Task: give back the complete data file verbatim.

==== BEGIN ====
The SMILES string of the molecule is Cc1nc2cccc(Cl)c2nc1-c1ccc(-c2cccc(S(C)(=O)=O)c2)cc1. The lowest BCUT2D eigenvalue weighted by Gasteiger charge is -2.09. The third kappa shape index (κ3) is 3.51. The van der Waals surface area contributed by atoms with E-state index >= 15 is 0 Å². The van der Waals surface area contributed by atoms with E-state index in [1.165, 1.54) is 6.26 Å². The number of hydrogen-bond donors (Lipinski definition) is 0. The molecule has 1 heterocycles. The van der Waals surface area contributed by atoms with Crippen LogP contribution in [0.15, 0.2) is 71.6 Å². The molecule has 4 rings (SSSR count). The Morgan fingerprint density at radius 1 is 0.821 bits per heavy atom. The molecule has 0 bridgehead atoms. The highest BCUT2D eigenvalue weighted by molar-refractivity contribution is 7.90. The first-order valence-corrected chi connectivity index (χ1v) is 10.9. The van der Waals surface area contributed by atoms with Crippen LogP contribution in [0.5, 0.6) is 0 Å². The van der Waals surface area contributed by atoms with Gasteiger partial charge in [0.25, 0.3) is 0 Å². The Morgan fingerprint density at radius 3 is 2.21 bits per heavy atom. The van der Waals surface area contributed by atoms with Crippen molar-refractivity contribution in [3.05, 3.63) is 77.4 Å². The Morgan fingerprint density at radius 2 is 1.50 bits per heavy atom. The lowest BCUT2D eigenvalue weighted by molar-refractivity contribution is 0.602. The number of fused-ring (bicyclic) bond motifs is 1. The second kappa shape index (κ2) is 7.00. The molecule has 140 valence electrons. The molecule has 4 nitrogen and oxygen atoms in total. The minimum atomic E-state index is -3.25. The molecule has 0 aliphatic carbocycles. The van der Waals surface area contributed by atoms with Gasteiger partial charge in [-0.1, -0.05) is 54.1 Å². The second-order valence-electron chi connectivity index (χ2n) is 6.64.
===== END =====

The SMILES string of the molecule is Cc1nc2cccc(Cl)c2nc1-c1ccc(-c2cccc(S(C)(=O)=O)c2)cc1. The lowest BCUT2D eigenvalue weighted by Gasteiger charge is -2.09. The third kappa shape index (κ3) is 3.51. The van der Waals surface area contributed by atoms with E-state index >= 15 is 0 Å². The van der Waals surface area contributed by atoms with E-state index in [1.165, 1.54) is 6.26 Å². The number of hydrogen-bond donors (Lipinski definition) is 0. The molecule has 1 heterocycles. The van der Waals surface area contributed by atoms with Crippen LogP contribution in [0.15, 0.2) is 71.6 Å². The molecule has 4 rings (SSSR count). The Morgan fingerprint density at radius 1 is 0.821 bits per heavy atom. The molecule has 0 bridgehead atoms. The highest BCUT2D eigenvalue weighted by molar-refractivity contribution is 7.90. The first-order valence-corrected chi connectivity index (χ1v) is 10.9. The van der Waals surface area contributed by atoms with Crippen LogP contribution in [0.5, 0.6) is 0 Å². The van der Waals surface area contributed by atoms with Gasteiger partial charge in [0.25, 0.3) is 0 Å². The Morgan fingerprint density at radius 3 is 2.21 bits per heavy atom. The van der Waals surface area contributed by atoms with Crippen molar-refractivity contribution in [3.05, 3.63) is 77.4 Å². The Morgan fingerprint density at radius 2 is 1.50 bits per heavy atom. The lowest BCUT2D eigenvalue weighted by molar-refractivity contribution is 0.602. The number of fused-ring (bicyclic) bond motifs is 1. The second kappa shape index (κ2) is 7.00. The molecule has 140 valence electrons. The molecule has 4 nitrogen and oxygen atoms in total. The minimum atomic E-state index is -3.25. The molecule has 0 aliphatic carbocycles. The van der Waals surface area contributed by atoms with Gasteiger partial charge in [-0.1, -0.05) is 54.1 Å². The second-order valence-electron chi connectivity index (χ2n) is 6.64.